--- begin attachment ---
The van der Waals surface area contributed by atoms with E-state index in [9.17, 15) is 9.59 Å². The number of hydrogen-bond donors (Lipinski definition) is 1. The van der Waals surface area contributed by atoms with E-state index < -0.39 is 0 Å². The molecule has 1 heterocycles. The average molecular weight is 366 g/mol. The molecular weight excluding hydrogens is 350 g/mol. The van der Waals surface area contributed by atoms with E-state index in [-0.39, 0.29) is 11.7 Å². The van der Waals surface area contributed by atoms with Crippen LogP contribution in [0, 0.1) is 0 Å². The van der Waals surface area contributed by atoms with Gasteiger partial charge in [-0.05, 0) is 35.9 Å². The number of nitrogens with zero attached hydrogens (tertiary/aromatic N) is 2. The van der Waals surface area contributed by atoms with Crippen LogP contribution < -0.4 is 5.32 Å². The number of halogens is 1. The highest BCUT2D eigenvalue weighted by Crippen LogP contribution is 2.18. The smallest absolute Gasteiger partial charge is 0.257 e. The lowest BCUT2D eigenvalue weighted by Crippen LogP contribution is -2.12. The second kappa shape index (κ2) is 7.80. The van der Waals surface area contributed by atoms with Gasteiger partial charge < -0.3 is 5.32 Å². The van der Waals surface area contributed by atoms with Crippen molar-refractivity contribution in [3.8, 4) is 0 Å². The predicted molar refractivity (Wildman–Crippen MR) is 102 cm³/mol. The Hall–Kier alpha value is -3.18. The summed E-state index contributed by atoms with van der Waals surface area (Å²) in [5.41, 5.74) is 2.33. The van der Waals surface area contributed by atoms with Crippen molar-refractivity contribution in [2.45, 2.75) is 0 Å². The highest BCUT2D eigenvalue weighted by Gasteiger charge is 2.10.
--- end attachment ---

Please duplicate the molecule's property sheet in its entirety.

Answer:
The van der Waals surface area contributed by atoms with E-state index in [9.17, 15) is 9.59 Å². The number of hydrogen-bond donors (Lipinski definition) is 1. The van der Waals surface area contributed by atoms with E-state index < -0.39 is 0 Å². The molecule has 1 heterocycles. The average molecular weight is 366 g/mol. The molecular weight excluding hydrogens is 350 g/mol. The van der Waals surface area contributed by atoms with E-state index in [-0.39, 0.29) is 11.7 Å². The van der Waals surface area contributed by atoms with Crippen LogP contribution in [0, 0.1) is 0 Å². The van der Waals surface area contributed by atoms with Gasteiger partial charge in [-0.05, 0) is 35.9 Å². The number of nitrogens with zero attached hydrogens (tertiary/aromatic N) is 2. The van der Waals surface area contributed by atoms with Crippen LogP contribution < -0.4 is 5.32 Å². The number of halogens is 1. The highest BCUT2D eigenvalue weighted by Crippen LogP contribution is 2.18. The smallest absolute Gasteiger partial charge is 0.257 e. The lowest BCUT2D eigenvalue weighted by Crippen LogP contribution is -2.12. The second kappa shape index (κ2) is 7.80. The van der Waals surface area contributed by atoms with Gasteiger partial charge < -0.3 is 5.32 Å². The van der Waals surface area contributed by atoms with Crippen molar-refractivity contribution in [3.8, 4) is 0 Å². The predicted molar refractivity (Wildman–Crippen MR) is 102 cm³/mol. The Hall–Kier alpha value is -3.18. The summed E-state index contributed by atoms with van der Waals surface area (Å²) in [5.41, 5.74) is 2.33. The van der Waals surface area contributed by atoms with Crippen molar-refractivity contribution in [2.45, 2.75) is 0 Å². The highest BCUT2D eigenvalue weighted by Gasteiger charge is 2.10.